The NAD has received too many reports of employment situations where deaf and hard of hearing persons are working and an interpreter is promoted from being their interpreter to become their supervisor or boss. Such a change affects the dynamics between deaf and hard of hearing people and the interpreters, and has led to resentment among the deaf and hard of hearing employees.
In addition, there has been competition between interpreters and deaf individuals in certain fields that have also caused such resentment. For example, when there are casting calls for deaf roles in theater or television or movies, interpreters have sometimes auditioned for such roles. Further, many interpreters have taken on jobs teaching ASL in schools and universities across the country, depriving deaf people of such opportunities.
While interpreters are certainly entitled to seek employment opportunities, deaf and hard of hearing individuals are experiencing abysmal rates of unemployment and underemployment. The CPC focuses primarily on how interpreters conduct themselves in the course of interpreting rather than governing how interpreters handle a wide variety of life situations that impact the trust of deaf and hard of hearing consumers.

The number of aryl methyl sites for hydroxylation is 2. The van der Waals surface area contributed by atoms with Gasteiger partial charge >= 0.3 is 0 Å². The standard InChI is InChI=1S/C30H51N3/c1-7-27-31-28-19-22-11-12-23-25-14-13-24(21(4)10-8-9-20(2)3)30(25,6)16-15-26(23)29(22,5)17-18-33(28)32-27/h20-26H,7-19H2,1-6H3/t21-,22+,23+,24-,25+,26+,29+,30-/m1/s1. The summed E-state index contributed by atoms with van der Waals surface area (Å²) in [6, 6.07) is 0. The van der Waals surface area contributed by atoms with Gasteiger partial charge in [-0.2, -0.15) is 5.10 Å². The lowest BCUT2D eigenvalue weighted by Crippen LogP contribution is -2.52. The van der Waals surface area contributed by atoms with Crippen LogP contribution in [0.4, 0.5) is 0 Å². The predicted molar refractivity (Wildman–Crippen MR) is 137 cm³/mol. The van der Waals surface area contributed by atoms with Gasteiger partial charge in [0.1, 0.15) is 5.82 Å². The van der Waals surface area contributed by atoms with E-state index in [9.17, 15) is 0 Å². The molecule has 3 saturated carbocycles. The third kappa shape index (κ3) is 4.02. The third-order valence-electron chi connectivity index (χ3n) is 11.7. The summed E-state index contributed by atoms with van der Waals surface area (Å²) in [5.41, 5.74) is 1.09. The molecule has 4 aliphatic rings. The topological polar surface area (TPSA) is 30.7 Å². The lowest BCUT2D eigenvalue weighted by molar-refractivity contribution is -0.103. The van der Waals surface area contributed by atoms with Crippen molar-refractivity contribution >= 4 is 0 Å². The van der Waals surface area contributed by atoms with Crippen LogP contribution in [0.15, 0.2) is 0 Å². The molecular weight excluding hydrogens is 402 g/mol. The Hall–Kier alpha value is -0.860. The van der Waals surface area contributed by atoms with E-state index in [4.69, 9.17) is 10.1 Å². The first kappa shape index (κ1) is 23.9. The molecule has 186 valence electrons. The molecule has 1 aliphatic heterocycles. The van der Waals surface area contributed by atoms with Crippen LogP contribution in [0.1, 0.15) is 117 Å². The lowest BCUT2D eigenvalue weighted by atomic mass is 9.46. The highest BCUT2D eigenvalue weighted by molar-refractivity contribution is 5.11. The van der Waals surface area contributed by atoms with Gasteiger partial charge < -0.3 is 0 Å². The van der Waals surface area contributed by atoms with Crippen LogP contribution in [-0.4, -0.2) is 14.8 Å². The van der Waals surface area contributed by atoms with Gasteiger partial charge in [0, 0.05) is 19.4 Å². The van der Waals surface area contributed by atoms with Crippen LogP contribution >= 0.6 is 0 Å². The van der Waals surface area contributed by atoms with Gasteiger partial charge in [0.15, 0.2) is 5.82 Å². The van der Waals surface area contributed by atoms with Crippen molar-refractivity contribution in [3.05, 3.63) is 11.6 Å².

Adverse Expert Witness Testimony
The NAD has also received alarming proof of interpreters who have testified in legal cases against the interests of the deaf and hard of hearing community. As a civil rights organization dedicated to advancing the rights of deaf and hard of hearing people, the NAD is appalled that any interpreter would provide testimony that sets back the civil rights of deaf and hard of hearing people. Even when interpreters thought they were merely providing information about their field of expertise in cases where they were retained by attorneys opposing the rights of deaf individuals, such interpreters’ testimony cause harm to those deaf individuals. Otherwise, the opposing attorneys would not have bothered to retain the interpreters for their testimony. The CPC should add strict guidelines that guards against any adverse expert witness testimony that may harm the civil rights of the deaf and hard of hearing community.